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Whether or not Louisiana recovers funds from insurers named as defendants in the state's suit against tobacco companies, all litigating states could gain simply from insurers' efforts to defend themselves.
Information that insurers gather to show why coverage is not triggered in Louisiana ultimately may strengthen states' cases against the cigarette makers elsewhere.
Earlier this month, Louisiana Attorney General Richard Ieyoub added tobacco company insurers as defendants to the state's suit to recover the costs of medical care for tobacco-related illnesses (BI, March 24). The Louisiana suit names more than 100 insurance companies, including Travelers/Aetna Property Casualty Corp., Hartford Group Inc., American International Group Inc. and Liberty Mutual Insurance Co., that wrote hundreds of policies dating back to the 1940s for tobacco companies.
"It makes a much bigger fund for the states to get compensation from," said Drew Ranier, an attorney with Badon & Ranier in Lake Charles, La., which is the lead counsel for Louisiana's attorney general. "It provides financial security if and when we obtain a judgment from the tobacco industry."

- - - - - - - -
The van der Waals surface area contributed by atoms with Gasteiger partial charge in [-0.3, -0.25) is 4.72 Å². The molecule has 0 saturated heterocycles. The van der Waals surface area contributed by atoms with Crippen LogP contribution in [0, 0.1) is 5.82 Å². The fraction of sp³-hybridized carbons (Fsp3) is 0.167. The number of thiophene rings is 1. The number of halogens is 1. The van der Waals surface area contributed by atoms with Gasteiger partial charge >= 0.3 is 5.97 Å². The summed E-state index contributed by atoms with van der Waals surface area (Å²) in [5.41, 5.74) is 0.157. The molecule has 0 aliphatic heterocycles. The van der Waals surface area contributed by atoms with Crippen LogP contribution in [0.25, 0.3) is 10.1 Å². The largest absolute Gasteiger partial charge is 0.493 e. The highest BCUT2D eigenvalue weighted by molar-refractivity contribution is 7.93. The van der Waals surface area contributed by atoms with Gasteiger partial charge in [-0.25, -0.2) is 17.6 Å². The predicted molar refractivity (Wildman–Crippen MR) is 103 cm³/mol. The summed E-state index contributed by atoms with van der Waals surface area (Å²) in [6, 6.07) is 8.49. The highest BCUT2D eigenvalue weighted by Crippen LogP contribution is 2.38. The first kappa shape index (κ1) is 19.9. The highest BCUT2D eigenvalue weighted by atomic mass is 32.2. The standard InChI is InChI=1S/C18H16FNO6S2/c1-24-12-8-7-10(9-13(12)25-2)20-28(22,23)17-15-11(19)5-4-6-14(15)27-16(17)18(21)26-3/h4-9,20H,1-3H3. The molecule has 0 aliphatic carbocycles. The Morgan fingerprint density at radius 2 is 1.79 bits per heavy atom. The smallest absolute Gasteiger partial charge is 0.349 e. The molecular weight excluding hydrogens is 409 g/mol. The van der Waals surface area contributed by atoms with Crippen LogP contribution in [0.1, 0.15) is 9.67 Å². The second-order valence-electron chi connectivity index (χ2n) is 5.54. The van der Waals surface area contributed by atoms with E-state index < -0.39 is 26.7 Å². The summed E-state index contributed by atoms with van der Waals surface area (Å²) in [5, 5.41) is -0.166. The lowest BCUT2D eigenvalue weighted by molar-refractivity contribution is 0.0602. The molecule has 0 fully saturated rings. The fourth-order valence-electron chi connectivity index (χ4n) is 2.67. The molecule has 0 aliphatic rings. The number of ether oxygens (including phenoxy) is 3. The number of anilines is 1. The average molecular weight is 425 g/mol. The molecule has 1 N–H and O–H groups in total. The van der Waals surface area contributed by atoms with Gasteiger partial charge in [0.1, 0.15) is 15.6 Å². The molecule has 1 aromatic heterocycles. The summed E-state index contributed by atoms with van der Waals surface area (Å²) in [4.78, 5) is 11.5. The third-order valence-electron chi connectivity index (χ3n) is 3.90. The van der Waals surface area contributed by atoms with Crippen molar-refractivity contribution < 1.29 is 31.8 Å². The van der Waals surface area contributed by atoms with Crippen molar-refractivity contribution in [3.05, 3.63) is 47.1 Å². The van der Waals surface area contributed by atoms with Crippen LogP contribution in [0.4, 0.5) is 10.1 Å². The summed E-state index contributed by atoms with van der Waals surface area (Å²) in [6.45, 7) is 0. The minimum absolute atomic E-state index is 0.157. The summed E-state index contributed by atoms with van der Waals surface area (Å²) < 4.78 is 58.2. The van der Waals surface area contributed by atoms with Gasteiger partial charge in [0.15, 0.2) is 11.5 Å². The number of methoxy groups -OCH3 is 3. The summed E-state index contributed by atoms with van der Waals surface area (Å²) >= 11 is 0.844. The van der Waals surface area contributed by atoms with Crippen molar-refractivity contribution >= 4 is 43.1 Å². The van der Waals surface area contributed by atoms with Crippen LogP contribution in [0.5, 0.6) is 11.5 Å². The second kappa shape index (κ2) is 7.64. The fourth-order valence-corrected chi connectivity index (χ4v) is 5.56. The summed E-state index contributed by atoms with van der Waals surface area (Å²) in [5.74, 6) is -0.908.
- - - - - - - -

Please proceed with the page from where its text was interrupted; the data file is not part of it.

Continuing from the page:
But the state's success in getting money from the insurers is far from certain.
Eric Simpson, senior vp at A.M. Best Co. in Oldwick, N.J., said the suits don't pose a significant concern for the insurers.
"I don't see it blossoming into a major asbestos or environmental situation," he said.
Since 1966, the insurance companies have inserted "a pretty airtight" tobacco-liability exclusion into their general liability policies, Mr. Simpson said. Because of these, "they appear to be free of liability concerns."
But Mr. Ranier said these airtight exclusions might have a leak. The exclusions as drafted specifically mention personal-injury cases. "That exclusion does not fit the attorney general's case," he said.
As for those policies written prior to 1966, Mr. Simpson said the insurers can defend them successfully by arguing the tobacco companies suppressed known tobacco risks and knowingly created risks to smokers.
The expectation that insurers would assert this defense, though, is part of the Louisiana attorney general's strategy and the reason the attorney general said the move "opens a second front against the tobacco companies."